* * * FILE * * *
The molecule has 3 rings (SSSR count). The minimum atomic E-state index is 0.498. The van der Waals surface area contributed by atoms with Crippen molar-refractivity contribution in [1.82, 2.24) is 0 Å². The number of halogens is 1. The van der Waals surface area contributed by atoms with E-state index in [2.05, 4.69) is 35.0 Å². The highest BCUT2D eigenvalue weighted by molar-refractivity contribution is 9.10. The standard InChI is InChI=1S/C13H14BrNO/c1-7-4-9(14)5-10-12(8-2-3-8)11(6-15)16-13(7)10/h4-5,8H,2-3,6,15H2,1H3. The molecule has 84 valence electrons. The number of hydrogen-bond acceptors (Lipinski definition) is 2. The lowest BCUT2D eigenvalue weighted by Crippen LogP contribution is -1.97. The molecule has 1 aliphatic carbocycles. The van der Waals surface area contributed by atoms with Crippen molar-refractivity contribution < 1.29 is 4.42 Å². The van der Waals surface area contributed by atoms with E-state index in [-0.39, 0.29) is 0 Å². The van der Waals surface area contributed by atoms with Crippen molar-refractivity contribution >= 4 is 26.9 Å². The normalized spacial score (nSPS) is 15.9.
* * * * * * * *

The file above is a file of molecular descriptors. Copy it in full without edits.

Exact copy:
The molecule has 3 rings (SSSR count). The minimum atomic E-state index is 0.498. The van der Waals surface area contributed by atoms with Crippen molar-refractivity contribution in [1.82, 2.24) is 0 Å². The number of halogens is 1. The van der Waals surface area contributed by atoms with E-state index in [2.05, 4.69) is 35.0 Å². The highest BCUT2D eigenvalue weighted by molar-refractivity contribution is 9.10. The standard InChI is InChI=1S/C13H14BrNO/c1-7-4-9(14)5-10-12(8-2-3-8)11(6-15)16-13(7)10/h4-5,8H,2-3,6,15H2,1H3. The molecule has 84 valence electrons. The number of hydrogen-bond acceptors (Lipinski definition) is 2. The lowest BCUT2D eigenvalue weighted by Crippen LogP contribution is -1.97. The molecule has 1 aliphatic carbocycles. The van der Waals surface area contributed by atoms with Crippen molar-refractivity contribution < 1.29 is 4.42 Å². The van der Waals surface area contributed by atoms with E-state index in [-0.39, 0.29) is 0 Å². The van der Waals surface area contributed by atoms with Crippen molar-refractivity contribution >= 4 is 26.9 Å². The normalized spacial score (nSPS) is 15.9.